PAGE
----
THE East African Business Council and his development partners convened a two-day meeting in Nairobi, Kenya this weekend to deliberate on liberalisation of goods and services in a bid to repositioning the EAC region in light of the African Continental Free Trade Area (AfCFTA).
Over 40 industry and business experts from the region attended the meeting organised also by the Kenya Private Sector Alliance (KEPSA), International Trade Centre (ITC) and TradeMark East Africa.
We find the Nairobi forum has come at the most opportune time as without strategies the region will not be able to benefit fully from the agreement covering a market of 1.2bn people with a combined GDP of 2.5 trillion US dollars.
The AfCFTA aims to establish a single continental market for goods and services, and ease the free movement of businesspeople and investment across the continent.
Ultimately, the deal seeks to boost intra-regional trade levels, promote investment and job creation, and help transform the economic landscape of the continent in favour of higher value added and wealth generation. Signatory countries will need to drop 90 per cent of their tariffs for imports from other African states.
According to the United Nations, this could boost intra-African trade by 52.3 per cent. And once countries drop their remaining tariffs, which they will be allowed to maintain for a decade in order to protect key industries, the U.N. says intra-African trade will double. However all these will not drop like manna from heaven.
There will be challenges to navigate before its benefits can be fully felt, including infrastructure gaps and unreliable power supply, small and fragmented economies, attitude to doing business and corruption.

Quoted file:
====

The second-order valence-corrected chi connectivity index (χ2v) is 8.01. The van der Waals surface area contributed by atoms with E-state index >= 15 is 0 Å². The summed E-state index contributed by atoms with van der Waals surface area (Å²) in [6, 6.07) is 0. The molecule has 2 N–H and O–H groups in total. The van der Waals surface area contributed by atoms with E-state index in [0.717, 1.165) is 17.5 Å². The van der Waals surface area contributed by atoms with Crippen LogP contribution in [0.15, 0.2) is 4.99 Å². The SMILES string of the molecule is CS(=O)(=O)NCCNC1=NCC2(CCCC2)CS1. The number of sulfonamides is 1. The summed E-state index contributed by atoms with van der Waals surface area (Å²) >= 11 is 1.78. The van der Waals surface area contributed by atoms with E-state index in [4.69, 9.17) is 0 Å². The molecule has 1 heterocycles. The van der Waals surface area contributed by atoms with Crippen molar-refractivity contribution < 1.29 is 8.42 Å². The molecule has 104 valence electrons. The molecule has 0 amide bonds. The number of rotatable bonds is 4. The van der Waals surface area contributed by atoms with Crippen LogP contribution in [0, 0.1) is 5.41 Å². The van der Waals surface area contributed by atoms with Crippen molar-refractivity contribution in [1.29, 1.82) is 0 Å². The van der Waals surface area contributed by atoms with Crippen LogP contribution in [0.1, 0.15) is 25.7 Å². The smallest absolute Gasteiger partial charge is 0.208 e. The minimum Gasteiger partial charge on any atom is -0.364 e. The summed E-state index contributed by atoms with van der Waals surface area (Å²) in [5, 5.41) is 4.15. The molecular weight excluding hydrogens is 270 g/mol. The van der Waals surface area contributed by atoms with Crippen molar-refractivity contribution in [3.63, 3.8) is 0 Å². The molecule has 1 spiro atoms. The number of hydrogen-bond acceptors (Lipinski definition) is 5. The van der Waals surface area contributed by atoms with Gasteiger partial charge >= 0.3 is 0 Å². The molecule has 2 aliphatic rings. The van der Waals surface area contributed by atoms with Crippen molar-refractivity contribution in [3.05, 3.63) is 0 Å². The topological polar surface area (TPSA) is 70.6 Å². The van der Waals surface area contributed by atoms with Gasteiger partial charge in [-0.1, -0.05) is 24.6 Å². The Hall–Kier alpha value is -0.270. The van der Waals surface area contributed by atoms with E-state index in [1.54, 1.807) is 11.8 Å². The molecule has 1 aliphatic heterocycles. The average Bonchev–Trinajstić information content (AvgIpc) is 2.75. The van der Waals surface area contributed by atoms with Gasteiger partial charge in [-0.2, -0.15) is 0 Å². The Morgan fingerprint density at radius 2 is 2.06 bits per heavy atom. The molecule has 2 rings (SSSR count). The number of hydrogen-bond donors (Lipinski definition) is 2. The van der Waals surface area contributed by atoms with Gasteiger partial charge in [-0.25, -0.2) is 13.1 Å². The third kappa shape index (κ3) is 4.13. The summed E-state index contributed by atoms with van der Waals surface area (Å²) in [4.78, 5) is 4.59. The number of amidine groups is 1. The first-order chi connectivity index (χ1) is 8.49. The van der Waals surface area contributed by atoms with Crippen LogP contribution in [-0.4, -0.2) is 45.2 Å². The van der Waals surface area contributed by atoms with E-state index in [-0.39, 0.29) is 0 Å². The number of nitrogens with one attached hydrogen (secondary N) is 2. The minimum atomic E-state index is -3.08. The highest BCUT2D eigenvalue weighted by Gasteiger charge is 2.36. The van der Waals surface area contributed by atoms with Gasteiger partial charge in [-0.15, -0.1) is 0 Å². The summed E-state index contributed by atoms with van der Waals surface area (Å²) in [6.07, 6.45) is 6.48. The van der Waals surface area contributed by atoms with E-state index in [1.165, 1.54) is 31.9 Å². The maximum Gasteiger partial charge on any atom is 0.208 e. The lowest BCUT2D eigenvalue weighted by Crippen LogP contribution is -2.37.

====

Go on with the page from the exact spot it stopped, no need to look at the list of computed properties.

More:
Both public and private sectors will have tremendous role to play to make EAC nations make optimum use of its strategic advantages to benefit from the agreement.
It is what we have in terms of our strategic positioning, young population, abundant natural resources and fast growing economies that will give us confidence and optimism to benefit from the agreement, a flagship project of the African Union’s “Agenda 2063” development drive which got a major push forward under the AU chairmanship of Rwandan President Paul Kagame last year.
We also believe that it is important that the private sector in the region, the engines of our robust economic growth, has stepped up to ask for more engagement on AfCFTA negotiations instead of remaining as bystanders.
It is important that they chose to be proactive and engage strategically to seize opportunities from the agreement even when, we in Tanzania, have not yet ratified the agreement.
We see the positive side of the agreement in terms of expanding market size for our rapidly growing manufacturing sector. However, we are not blind on some challenges which must be carefully sorted out to ensure a win-win situation for all.
What we see is that the importance of private sector engagement in these negotiations cannot be overemphasized.